Recommended Men Hiking Boots

Scarpa Zodiac Plus GTX

Among tough and serious hiking boots, the Zodiac Plus and Salewa Mountain Trainer below are two of the best. The Zodiac is more comfortable out of the box, weighs 9 ounces less for the pair, and is a bit more flexible for covering ground quickly, but the Mountain Trainer’s stiffer build and 360-degree rubber rand offers even better protection in the alpine.

For a recent trek over the harsh terrain of Peru’s Cordillera Huayhuash, we turned to Scarpa’s Zodiac Plus. This boot mixes approach shoe-like traction on rock and boulders with the toughness and stability of a lightweight mountaineering boot, which is quite a combination. Over a brutal 10 days of on and off-trail hiking while shouldering a heavy pack, the Zodiac impressed: the semi-stiff build, high quality construction, and solid protection provided a lot of confidence on steep climbs and sketchy descents.

How much and where to buy?

You can find it on Amazon.com.Click here to check it.

Salomon X Ultra 3 Mid GTX

There are a few compromises that come with the X Ultra’s lightweight construction. The most significant is the lack of underfoot protection, which is thinner than the Quest 4D above. In addition, the X Ultra also doesn’t sit as high on the ankle as the Quest and isn’t as supportive over technical terrain or when carrying a heavy pack. However, it beats out other ultralight options like the Altra and Adidas below in long-distance comfort, durability, and traction.

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Built like a trail-running shoe but with added ankle support and protection, the Salomon X Ultra 3 Mid is our favorite ultralight boot. Updated last year, Salmon didn’t mess with the formula: the boots are flexible and feathery light—even 2 ounces lighter per pair than the previous model—but retain decent toe protection, a stable chassis, and a new lug design that grips exceptionally well. For fast-moving day hikers, lightweight backpackers, and thru-hikers, we heartily recommend the X Ultra 3 Mid.

How much and where to buy?

You can find the it on Amazon.com.Click here to check it.

Arc’teryx Bora2 Mid GTX

Arc’teryx makes some of the best outerwear on the market, but is a relative newcomer to footwear. Our favorite from their hiking lineup is the Bora2 Mid GTX, which features a unique 2-piece construction with a removable stretch bootie. Over a multi-day backpacking trip in Utah’s Canyonlands National Park, we were impressed with how well the design works in warm conditions and on rocky terrain. The liner was breathable and fit like a comfortable sock, and the tough outer shell offered great protection and gripped well on slickrock.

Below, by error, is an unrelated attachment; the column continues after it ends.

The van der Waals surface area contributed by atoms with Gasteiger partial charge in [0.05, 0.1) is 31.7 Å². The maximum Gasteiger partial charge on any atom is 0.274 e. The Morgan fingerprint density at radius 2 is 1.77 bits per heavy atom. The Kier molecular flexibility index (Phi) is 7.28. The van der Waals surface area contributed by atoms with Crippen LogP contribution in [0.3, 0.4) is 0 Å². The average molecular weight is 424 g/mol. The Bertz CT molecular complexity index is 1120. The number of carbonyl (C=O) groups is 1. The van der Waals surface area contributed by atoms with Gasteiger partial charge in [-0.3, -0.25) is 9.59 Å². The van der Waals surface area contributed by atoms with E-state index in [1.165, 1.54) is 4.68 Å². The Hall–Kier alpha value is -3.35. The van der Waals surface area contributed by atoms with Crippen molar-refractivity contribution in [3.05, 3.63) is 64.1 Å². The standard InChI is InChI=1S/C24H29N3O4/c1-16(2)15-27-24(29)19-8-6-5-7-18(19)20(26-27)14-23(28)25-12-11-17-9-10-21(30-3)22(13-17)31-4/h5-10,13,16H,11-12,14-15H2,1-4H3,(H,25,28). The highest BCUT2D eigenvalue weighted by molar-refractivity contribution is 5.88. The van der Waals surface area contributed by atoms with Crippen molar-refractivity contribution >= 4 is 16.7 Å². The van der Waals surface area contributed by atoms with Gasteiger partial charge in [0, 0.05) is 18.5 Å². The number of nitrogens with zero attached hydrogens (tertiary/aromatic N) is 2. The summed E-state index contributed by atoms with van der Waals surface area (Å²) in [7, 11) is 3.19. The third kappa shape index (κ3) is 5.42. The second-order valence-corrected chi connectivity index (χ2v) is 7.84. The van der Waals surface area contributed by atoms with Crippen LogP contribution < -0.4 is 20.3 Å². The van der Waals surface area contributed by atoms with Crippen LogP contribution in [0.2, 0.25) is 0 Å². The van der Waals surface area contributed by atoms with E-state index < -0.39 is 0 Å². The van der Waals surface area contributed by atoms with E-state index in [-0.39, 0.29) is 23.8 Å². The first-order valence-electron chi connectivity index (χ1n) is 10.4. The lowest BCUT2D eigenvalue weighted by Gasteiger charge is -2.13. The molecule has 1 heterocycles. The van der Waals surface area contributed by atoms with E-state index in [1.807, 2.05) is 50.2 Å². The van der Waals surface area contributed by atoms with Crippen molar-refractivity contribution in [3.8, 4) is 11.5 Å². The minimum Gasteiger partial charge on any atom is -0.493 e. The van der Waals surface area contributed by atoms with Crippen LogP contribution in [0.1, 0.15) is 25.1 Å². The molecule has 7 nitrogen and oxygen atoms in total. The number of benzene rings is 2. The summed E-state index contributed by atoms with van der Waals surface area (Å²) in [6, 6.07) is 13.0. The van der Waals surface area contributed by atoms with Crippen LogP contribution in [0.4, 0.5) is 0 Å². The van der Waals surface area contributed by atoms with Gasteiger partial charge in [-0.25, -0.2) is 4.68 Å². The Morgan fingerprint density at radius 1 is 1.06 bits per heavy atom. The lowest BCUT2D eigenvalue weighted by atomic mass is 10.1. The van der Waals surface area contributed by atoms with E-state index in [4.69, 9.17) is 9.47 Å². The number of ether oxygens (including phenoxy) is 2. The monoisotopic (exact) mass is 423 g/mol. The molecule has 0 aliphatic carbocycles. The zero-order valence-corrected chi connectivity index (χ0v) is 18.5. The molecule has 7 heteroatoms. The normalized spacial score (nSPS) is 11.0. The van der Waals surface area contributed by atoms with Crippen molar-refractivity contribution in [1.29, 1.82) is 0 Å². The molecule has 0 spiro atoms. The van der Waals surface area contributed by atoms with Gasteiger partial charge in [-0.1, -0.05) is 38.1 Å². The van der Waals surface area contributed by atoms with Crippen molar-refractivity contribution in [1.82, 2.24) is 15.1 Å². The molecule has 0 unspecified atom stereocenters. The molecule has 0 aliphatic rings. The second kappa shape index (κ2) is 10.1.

How much and where to buy?

You can find the it on Amazon.com.Click here to check it.

KEEN Men’s Targhee

The new Targhee is more durable overall with its leather construction, but the Moab matches it in trail comfort, keeps you cooler with its mesh design, and costs $15 less.

With an affordable price tag and great out-of-the-box comfort, the Keen Targhee line is an extremely popular boot for day hiking and easy to moderate backpacking trips. The new Targhee III, released in fall of 2017, is $10 more than the older model but hones in comfort nicely (this boot is known for having a very wide fit, and the new version feels a little less wide in the toebox, which we like). Despite the reasonable price, the boot is surprisingly tough with a good-sized toe cap and leather upper, and it sits just high enough on the ankle to offer decent rollover protection. Keep in mind that the Targhee III still is a clear step down in stability and ankle support from a boot like the Lowa Renegade above, but it offers sufficient stability and grip for most subalpine adventures.

How much and where to buy?

You can find the it on Amazon.com.Click here to check it.

Vasque Talus Trek Mid UltraDry

In price and performance, the Talus Trek UltraDy is a nice mix of the Merrell Moab 2 above and the popular Keen Durand. The leather upper is a step up in durability from the mesh-heavy Moab, but the Talus is a significant 5 ounces lighter in weight than the Durand while providing comparable ankle support. We did find that the toe box was quite a bit tighter than the competition, so those with wide feet may want to steer clear of the Vasque. But if you need a precise and snug fit, the Talus Trek is a capable boot at an attractive price.

Vasque’s Talus Trek is a new addition to their hiking boot line-up, designed to tackle wet and rocky trails. Right off the bat, we were very impressed with the build quality and feel of these boots. The leather upper is strong and handled muddy hiking and snow travel with ease (the Talus quickly became a favorite for mild weather snowshoeing). The Vasque also has excellent foot protection for the price with a rigid toe cap and heel piece. All in all, the boot doesn’t have the same performance feel of the Salomon Quest 4D 3, but is a solid partner on the trail and a great value at $150.

How much and where to buy?

You can find the it on Amazon.com.Click here to check it.

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